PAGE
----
We took him off the Rymadal (SP?) because he was getting sick. And I’ve scaled back on the pain meds and give them when he is looking a little stiff. We are trying REALLY hard to stick to the directions, but I’m afraid it’s a modified version. He is still during the day and at night and we have shortened his time outside with the girls and I’ve been good at at least one walk a day…sometimes I get lucky and can get two. We will get it fine tuned…it’s just going to take a little time.
The vet is REALLY, REALLY pushing the surgery…I’m not doing Clark long term harm by not opting for surgery…right? You would think it by talking to him.

Anywho, thanks for checking in and the great direction. You idea to crate him at night helped everyone out!! ;0)

I will keep you posted on progress…just might be a little longer than 4 weeks.

Have a wonderful week!

Me:

Ok, so, I’m going to tie in our texts here and I think we should have a recheck to keep you guys on task…so that you see the improvements, and Clark improves, and others may see and reevaluate their insistance on surgery.

In Clark’s case, I don’t hear that anyone is concerned about gross malformation of the pelvis or a femur that is deformed beyond function, so there is no clinical reason to not employ muscle-building & joint strengthening techniques to appreciate improvement. The reports you have given me, verbal from the vet and the view of the x-rays, don’t indicate “horrible hips” and don’t indicate hips beyond the level at which others have improved without surgery. Clark is young. Perhaps your intervention staves off the need for surgery for the remainder of his life or perhaps it serves him well until he is older and then you may re-evaluate.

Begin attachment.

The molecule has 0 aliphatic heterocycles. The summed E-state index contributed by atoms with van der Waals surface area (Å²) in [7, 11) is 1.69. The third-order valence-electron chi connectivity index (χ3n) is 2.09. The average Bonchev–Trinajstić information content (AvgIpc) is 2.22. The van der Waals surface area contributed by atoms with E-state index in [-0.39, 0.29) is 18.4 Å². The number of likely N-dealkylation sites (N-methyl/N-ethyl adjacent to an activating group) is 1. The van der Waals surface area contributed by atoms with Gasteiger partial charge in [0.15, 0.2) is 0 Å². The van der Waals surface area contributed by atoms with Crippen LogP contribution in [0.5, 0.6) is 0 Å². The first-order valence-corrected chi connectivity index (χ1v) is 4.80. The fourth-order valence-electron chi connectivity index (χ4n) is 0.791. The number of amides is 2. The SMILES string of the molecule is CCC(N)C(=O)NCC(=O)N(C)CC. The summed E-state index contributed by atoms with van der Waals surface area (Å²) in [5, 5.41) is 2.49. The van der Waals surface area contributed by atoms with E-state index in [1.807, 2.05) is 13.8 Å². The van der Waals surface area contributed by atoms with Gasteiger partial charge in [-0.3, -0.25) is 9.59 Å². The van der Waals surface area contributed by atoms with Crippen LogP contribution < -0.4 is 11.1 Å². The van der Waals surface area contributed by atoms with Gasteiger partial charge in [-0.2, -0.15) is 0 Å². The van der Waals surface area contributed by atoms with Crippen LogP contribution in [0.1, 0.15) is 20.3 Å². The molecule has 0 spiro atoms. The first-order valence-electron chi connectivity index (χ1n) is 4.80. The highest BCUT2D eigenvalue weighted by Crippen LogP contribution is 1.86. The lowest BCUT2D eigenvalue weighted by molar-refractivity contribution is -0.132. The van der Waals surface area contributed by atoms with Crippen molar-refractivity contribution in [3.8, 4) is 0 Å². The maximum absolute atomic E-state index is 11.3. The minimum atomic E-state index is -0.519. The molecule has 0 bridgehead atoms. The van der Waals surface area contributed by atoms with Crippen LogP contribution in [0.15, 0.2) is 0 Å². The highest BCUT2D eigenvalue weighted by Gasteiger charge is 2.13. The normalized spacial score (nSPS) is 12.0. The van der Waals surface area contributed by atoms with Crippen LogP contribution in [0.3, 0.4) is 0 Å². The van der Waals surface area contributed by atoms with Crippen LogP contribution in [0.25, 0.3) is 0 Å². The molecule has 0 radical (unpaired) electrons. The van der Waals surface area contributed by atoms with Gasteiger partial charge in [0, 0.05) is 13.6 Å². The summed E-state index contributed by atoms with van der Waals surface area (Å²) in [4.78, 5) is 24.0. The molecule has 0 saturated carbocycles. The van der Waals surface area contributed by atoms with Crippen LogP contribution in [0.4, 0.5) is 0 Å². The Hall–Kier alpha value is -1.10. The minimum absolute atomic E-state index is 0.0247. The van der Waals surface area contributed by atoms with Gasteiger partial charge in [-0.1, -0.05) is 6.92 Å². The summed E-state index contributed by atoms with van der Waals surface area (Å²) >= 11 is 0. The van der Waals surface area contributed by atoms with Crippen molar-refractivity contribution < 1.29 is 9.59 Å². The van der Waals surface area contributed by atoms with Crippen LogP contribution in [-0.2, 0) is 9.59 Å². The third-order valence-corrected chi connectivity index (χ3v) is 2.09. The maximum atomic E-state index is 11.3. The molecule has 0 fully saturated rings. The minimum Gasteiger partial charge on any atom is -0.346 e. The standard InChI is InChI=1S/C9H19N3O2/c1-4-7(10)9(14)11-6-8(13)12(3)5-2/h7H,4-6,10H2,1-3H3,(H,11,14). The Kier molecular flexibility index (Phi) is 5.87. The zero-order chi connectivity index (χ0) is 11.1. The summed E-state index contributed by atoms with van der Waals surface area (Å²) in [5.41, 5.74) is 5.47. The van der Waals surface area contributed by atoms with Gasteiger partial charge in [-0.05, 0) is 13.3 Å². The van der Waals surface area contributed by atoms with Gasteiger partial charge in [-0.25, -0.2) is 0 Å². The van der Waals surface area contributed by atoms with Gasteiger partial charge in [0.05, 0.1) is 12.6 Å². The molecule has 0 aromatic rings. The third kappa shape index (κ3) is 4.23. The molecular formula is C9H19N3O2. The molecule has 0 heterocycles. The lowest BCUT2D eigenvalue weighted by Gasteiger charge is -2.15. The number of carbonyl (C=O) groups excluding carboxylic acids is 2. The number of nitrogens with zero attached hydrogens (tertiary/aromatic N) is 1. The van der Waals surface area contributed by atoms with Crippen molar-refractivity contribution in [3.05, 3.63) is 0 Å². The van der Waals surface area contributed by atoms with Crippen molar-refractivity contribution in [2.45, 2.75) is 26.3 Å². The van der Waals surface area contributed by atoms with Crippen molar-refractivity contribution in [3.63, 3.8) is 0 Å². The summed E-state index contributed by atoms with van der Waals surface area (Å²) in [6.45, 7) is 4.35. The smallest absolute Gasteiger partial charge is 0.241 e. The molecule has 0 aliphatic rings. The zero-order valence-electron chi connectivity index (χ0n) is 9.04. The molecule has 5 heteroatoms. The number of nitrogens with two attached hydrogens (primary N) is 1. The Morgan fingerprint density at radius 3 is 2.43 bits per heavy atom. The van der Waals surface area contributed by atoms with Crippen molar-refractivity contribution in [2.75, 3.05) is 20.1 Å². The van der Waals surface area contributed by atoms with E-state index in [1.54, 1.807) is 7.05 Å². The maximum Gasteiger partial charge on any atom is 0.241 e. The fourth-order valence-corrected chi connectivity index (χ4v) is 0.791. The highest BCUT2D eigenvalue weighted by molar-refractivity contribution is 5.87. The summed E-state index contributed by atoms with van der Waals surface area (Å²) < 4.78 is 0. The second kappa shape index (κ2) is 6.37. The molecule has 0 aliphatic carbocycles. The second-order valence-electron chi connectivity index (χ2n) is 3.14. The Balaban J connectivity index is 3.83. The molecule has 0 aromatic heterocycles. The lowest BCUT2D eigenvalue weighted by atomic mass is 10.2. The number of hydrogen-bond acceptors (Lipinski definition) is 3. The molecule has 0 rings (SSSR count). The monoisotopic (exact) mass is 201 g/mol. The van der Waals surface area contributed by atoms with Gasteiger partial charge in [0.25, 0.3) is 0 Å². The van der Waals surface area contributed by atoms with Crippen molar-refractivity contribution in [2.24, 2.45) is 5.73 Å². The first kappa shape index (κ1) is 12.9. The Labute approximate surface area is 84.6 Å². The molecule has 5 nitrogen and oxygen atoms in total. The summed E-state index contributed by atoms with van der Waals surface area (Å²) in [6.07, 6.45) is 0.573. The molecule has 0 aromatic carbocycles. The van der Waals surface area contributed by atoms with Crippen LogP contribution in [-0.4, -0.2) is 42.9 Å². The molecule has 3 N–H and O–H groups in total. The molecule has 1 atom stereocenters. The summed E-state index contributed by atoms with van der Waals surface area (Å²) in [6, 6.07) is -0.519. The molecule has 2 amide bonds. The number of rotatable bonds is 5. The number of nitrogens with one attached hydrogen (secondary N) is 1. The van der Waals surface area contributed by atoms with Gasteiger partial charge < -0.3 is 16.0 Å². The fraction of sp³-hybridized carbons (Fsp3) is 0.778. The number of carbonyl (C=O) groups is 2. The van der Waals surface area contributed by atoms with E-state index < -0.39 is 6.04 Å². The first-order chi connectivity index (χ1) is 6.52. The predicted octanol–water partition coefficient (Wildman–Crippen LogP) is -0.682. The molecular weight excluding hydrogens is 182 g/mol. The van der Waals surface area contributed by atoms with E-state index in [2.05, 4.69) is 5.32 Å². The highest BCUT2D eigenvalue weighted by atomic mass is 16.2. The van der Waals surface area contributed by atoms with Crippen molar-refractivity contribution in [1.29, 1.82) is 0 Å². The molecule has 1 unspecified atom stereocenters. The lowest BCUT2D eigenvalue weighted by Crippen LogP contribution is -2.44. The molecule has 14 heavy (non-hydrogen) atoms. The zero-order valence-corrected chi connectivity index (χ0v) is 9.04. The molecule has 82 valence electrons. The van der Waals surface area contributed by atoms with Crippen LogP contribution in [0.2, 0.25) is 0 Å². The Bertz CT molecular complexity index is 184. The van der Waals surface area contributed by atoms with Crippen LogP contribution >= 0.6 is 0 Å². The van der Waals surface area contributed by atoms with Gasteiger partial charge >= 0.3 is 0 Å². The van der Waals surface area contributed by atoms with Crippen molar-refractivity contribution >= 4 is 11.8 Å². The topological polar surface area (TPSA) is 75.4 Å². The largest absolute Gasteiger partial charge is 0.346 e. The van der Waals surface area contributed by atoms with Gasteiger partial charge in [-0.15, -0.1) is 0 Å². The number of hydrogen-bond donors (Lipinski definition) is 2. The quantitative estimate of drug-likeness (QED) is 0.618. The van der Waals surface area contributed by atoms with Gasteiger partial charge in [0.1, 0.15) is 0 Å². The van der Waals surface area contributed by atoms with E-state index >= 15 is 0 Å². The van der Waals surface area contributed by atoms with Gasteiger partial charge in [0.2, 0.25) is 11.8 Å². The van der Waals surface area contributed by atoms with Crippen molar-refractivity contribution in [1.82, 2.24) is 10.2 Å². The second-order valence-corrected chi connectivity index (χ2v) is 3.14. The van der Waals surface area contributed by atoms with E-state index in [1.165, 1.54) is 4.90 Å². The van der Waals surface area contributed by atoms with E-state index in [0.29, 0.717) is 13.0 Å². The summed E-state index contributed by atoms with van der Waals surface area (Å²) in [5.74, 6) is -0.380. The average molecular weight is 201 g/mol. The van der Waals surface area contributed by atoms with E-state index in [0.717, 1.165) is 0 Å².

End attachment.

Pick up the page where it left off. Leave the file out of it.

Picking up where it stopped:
Usually in a case like this pain control plus the right type of exercise slowly improves the body and therefore the situation. Some dogs improve, some don’t. The ones that don’t usually have owners who don’t do much of the protocol. So, if they keep doing the same thing as before, they get the same result, yes? 

I don’t think you are in that catagory.

You guys represent a lot of families I see in my practice, in that you have two working adults, small child(ren), other dogs, etc…and several variations of this norm exist, of course. This family model is perfect for my home-based protocol because it only causes home-based disruption, in that you only have to sacrifice a little time, and my recommendations are based on 30+ years of my understanding of program design for improved function. You don’t have to load up Clark to go into a clinic in order to gain the best functional rehab for him in this case. This combo brings the biggest benefit, greater results, when all factors are weighed. And there is always the option to pay me to come do the exercise and drill work.